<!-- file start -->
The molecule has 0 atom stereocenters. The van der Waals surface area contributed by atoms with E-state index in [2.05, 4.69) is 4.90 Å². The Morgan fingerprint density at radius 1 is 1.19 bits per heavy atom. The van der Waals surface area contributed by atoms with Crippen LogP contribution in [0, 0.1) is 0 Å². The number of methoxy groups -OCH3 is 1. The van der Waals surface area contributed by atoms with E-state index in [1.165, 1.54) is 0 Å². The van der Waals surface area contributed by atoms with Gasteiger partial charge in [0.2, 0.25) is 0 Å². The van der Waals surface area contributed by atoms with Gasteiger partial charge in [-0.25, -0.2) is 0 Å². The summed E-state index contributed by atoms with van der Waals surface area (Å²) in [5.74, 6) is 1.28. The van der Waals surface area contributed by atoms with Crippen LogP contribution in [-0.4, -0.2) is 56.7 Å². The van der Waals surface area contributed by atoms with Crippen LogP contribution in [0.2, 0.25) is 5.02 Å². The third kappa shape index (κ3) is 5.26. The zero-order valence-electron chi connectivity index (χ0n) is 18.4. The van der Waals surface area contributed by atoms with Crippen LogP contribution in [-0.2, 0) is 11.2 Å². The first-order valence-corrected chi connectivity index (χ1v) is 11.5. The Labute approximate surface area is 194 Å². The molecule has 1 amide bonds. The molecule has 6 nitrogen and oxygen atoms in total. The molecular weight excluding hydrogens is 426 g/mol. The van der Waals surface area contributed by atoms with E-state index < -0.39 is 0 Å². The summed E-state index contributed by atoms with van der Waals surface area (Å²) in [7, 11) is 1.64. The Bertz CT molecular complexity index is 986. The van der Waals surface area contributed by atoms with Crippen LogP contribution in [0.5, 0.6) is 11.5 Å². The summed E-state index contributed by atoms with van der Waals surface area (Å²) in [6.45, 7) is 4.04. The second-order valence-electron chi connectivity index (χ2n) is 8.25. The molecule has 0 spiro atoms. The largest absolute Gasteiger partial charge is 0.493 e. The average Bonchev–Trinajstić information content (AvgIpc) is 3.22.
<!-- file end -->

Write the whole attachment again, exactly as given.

The molecule has 0 atom stereocenters. The van der Waals surface area contributed by atoms with E-state index in [2.05, 4.69) is 4.90 Å². The Morgan fingerprint density at radius 1 is 1.19 bits per heavy atom. The van der Waals surface area contributed by atoms with Crippen LogP contribution in [0, 0.1) is 0 Å². The number of methoxy groups -OCH3 is 1. The van der Waals surface area contributed by atoms with E-state index in [1.165, 1.54) is 0 Å². The van der Waals surface area contributed by atoms with Gasteiger partial charge in [0.2, 0.25) is 0 Å². The van der Waals surface area contributed by atoms with Gasteiger partial charge in [-0.25, -0.2) is 0 Å². The summed E-state index contributed by atoms with van der Waals surface area (Å²) in [5.74, 6) is 1.28. The van der Waals surface area contributed by atoms with Crippen LogP contribution in [-0.4, -0.2) is 56.7 Å². The van der Waals surface area contributed by atoms with Crippen LogP contribution in [0.2, 0.25) is 5.02 Å². The third kappa shape index (κ3) is 5.26. The zero-order valence-electron chi connectivity index (χ0n) is 18.4. The van der Waals surface area contributed by atoms with Crippen LogP contribution in [-0.2, 0) is 11.2 Å². The first-order valence-corrected chi connectivity index (χ1v) is 11.5. The Labute approximate surface area is 194 Å². The molecule has 1 amide bonds. The molecule has 6 nitrogen and oxygen atoms in total. The molecular weight excluding hydrogens is 426 g/mol. The van der Waals surface area contributed by atoms with E-state index < -0.39 is 0 Å². The summed E-state index contributed by atoms with van der Waals surface area (Å²) in [7, 11) is 1.64. The Bertz CT molecular complexity index is 986. The van der Waals surface area contributed by atoms with Crippen LogP contribution in [0.5, 0.6) is 11.5 Å². The summed E-state index contributed by atoms with van der Waals surface area (Å²) in [6.45, 7) is 4.04. The second-order valence-electron chi connectivity index (χ2n) is 8.25. The molecule has 0 spiro atoms. The largest absolute Gasteiger partial charge is 0.493 e. The average Bonchev–Trinajstić information content (AvgIpc) is 3.22.